Branding Facebook Pages

As many of you know, Facebook Pages began to look different at the end of February. The new visual dynamic appeals to many — including brands. With that in mind, I want to share with you some tips on how to improve your Facebook Page for brand development.

What does your cover look like?

Your cover photo is one of the most prominent images of your Facebook Page; it sits at the very top of your page and serves as a kind of introduction to your brand. What does it look like? Choosing the right image is crucial to your branding. The image should represent the larger picture of your brand.

Do you have any custom tabs?

With the option to create up to 12 tabs displayed beneath your cover photo, it’s something to take advantage of. Each tab displays a representative icon for its function. For example, photos are…photos. Photos is, by default, your first tab on your Facebook Page. Because only four of the possible twelve appear on the main screen, I suggest using those tabs you deem most important to your brand presence– what do you want your target audience to look at first? How do you want to organize what will be their options to interact with your brand?

Integrate Facebook and Twitter!

If you Tweet, connect Twitter  from your profile settings. You can display your tweets in your timeline.

Content Must be Good Writing. Exciting Writing.

As always, don’t undermine the importance of good writing. Content should always be fresh. Don’t leave a photo or video hanging without any context. Include a snippet of text that has a call to action.

Here is a recent article from Mashable that you might find interesting!

What are your Facebook Page branding tips?

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Before You Write “Dear World…”

Writing is very easy. All you do is sit in front of a typewriter [computer] keyboard until little drops of blood appear on your forehead. – Walter W. “Red” Smith

Consider how we interact today: no doubt our days include emails, text messages, Twitter updates, blog feeds, news feeds, Facebook status updates–clicking and typing. Nibble fingers indeed. Our interactions are professional and personal; our voices change from formal to informal. What I find most interesting in this new age correspondence is the confined space in which we communicate.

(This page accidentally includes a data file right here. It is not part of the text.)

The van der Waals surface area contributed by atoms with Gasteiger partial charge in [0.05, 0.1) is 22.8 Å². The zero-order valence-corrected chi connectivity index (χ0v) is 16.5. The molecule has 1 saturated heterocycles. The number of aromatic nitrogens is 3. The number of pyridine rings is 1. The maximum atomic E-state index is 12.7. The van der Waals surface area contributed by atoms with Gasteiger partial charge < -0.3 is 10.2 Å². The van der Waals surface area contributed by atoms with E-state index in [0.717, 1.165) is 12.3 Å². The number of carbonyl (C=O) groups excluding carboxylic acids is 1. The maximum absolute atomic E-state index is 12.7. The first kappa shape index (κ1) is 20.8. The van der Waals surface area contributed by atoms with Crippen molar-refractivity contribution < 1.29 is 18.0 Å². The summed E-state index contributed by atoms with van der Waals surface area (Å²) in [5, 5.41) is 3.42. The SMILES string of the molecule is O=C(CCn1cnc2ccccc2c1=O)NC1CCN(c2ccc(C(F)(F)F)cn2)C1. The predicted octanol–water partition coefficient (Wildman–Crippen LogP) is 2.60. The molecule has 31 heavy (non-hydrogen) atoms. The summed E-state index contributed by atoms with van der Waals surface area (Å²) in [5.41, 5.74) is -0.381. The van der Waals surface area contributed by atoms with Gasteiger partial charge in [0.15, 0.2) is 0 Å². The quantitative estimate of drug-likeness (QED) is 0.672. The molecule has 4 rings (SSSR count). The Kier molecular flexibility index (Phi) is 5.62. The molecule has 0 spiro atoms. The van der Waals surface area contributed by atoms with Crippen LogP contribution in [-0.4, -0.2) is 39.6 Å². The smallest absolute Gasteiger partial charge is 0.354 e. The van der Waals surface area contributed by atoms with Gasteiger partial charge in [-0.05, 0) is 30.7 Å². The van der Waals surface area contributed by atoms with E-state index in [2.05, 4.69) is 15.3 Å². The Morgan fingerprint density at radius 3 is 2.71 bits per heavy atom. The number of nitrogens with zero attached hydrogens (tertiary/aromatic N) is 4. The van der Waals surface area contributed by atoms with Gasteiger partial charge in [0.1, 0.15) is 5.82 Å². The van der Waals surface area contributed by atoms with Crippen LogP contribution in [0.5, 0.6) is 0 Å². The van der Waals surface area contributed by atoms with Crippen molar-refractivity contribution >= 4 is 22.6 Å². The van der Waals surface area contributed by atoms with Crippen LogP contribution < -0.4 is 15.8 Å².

I can tell my friend that yes, “I’ll see you for lunch at noon.” Quick and easy via text. But I can also tell the Twittersphere that once Robert Frost wrote “no tears in the writer, no tears in the reader.” Maybe I’d even tack on: “Put yourself in danger.” The latter statement is incredibly powerful. I will add that since numbers do matter: both messages are under 140 characters.

We may have many modes of communication–many spaces, but the space itself is rather small. What this means is, to be most efficient, everyone needs to know how to write, how to produce content that is worthy of readership.Otherwise, as a community of businesses, of interactions, of personalities, we are doomed. I hate to be pessimistic, but without understanding the power behind language, the conciseness it requires, we will not achieve anything.

The thinking process of a skilled communicator reflects how she/he conceives the writing situation.  To reverse that statement, writing situations–all writing– is communication. However, writing (the act of putting something “on the page”) hopes to go further. It hopes to make the reader react in certain ways– an “lol,” an “omg” (ah, inefficiency)– it hopes for pleased smiles, nods of affirmation, stabs to the heart–whatever. As author of Writing with Style, John Trimble discusses, “writing is the art of creating desired effects.”

In any public sphere (because writing is permanent and therefore, public), we buy from people what we like and trust. I’m using the term “buy” loosely: we buy products, advice, suggestions, news. That’s how our culture works.

So, how do we win readers?

1. Have something important to say. Know what your purpose is and know why it’s important.

2. Be sold on its validity so you can pitch it with conviction.

3. Give some concrete proof: provide a link, a statistic, etc.

4. Use confident language– use active verbs, assertive phrasing, use a branding lexicon.

We must serve people, satisfy their needs. If we are going to ask people for their attention, we are in their debt. Yes, be courteous, pleasing in your phrasing, dress everything in an aura of reasonableness. I think we often understand manners when we’re out to dinner (no elbows on the table, chew with your mouth closed), but as writers, they are often neglected.

Writing often sounds as the writer were talking to a wall; the reader hears a gentle echo of mumbling. If your intention is to “sell” and have the reader “buy,” we obviously do not want that. Thus, to make your writing lucid and powerful, I suggest you envision yourself at that dinner table.

At the dinner table, on the page

  • Cultivate a psychological sense: sensitize yourself to what wins you over. Think of your own experiences– how and why do you respond to writing? As you sit down to write, bring that awareness to your reader.
  • Anticipate your readers’ responses: If I move this way, you move which way? Are you treating the reader like an idiot? Has the reader zoned out? Where do you need to include a bit of humor? What do you want the reader to really take away from this piece?
Rules of the game: 
The reader owes you ONE read. Make it clear.